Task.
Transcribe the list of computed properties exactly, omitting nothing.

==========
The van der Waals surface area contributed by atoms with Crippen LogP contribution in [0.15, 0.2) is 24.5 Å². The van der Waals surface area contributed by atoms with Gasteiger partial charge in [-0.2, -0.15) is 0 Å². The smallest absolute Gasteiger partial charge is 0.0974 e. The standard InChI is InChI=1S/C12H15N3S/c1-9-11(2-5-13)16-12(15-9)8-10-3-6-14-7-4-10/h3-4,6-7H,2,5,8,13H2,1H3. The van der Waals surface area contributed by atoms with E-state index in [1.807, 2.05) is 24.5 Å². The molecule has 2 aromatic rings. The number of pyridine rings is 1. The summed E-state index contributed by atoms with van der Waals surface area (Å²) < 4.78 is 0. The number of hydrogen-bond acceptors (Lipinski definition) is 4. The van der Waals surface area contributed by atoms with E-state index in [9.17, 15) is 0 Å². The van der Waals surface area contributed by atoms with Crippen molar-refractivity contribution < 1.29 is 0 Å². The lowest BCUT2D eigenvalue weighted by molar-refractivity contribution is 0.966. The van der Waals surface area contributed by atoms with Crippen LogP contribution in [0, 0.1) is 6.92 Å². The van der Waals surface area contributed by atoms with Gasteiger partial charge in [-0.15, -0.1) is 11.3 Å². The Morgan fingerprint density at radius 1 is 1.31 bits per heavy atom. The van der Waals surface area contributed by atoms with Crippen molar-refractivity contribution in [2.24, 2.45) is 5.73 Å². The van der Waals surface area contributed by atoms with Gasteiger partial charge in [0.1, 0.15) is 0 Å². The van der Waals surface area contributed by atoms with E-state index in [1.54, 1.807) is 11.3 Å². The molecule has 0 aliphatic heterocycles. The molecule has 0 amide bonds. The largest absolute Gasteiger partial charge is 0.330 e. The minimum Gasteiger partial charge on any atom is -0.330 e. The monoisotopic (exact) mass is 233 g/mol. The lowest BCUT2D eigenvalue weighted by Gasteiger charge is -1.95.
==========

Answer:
The van der Waals surface area contributed by atoms with Crippen LogP contribution in [0.15, 0.2) is 24.5 Å². The van der Waals surface area contributed by atoms with Gasteiger partial charge in [-0.2, -0.15) is 0 Å². The smallest absolute Gasteiger partial charge is 0.0974 e. The standard InChI is InChI=1S/C12H15N3S/c1-9-11(2-5-13)16-12(15-9)8-10-3-6-14-7-4-10/h3-4,6-7H,2,5,8,13H2,1H3. The van der Waals surface area contributed by atoms with E-state index in [1.807, 2.05) is 24.5 Å². The molecule has 2 aromatic rings. The number of pyridine rings is 1. The summed E-state index contributed by atoms with van der Waals surface area (Å²) < 4.78 is 0. The number of hydrogen-bond acceptors (Lipinski definition) is 4. The van der Waals surface area contributed by atoms with E-state index in [9.17, 15) is 0 Å². The van der Waals surface area contributed by atoms with Crippen molar-refractivity contribution < 1.29 is 0 Å². The lowest BCUT2D eigenvalue weighted by molar-refractivity contribution is 0.966. The van der Waals surface area contributed by atoms with Crippen LogP contribution in [0, 0.1) is 6.92 Å². The van der Waals surface area contributed by atoms with Gasteiger partial charge in [-0.15, -0.1) is 11.3 Å². The Morgan fingerprint density at radius 1 is 1.31 bits per heavy atom. The van der Waals surface area contributed by atoms with Crippen molar-refractivity contribution in [2.24, 2.45) is 5.73 Å². The van der Waals surface area contributed by atoms with Gasteiger partial charge in [0.1, 0.15) is 0 Å². The van der Waals surface area contributed by atoms with E-state index in [1.54, 1.807) is 11.3 Å². The molecule has 0 aliphatic heterocycles. The molecule has 0 amide bonds. The largest absolute Gasteiger partial charge is 0.330 e. The minimum Gasteiger partial charge on any atom is -0.330 e. The monoisotopic (exact) mass is 233 g/mol. The lowest BCUT2D eigenvalue weighted by Gasteiger charge is -1.95.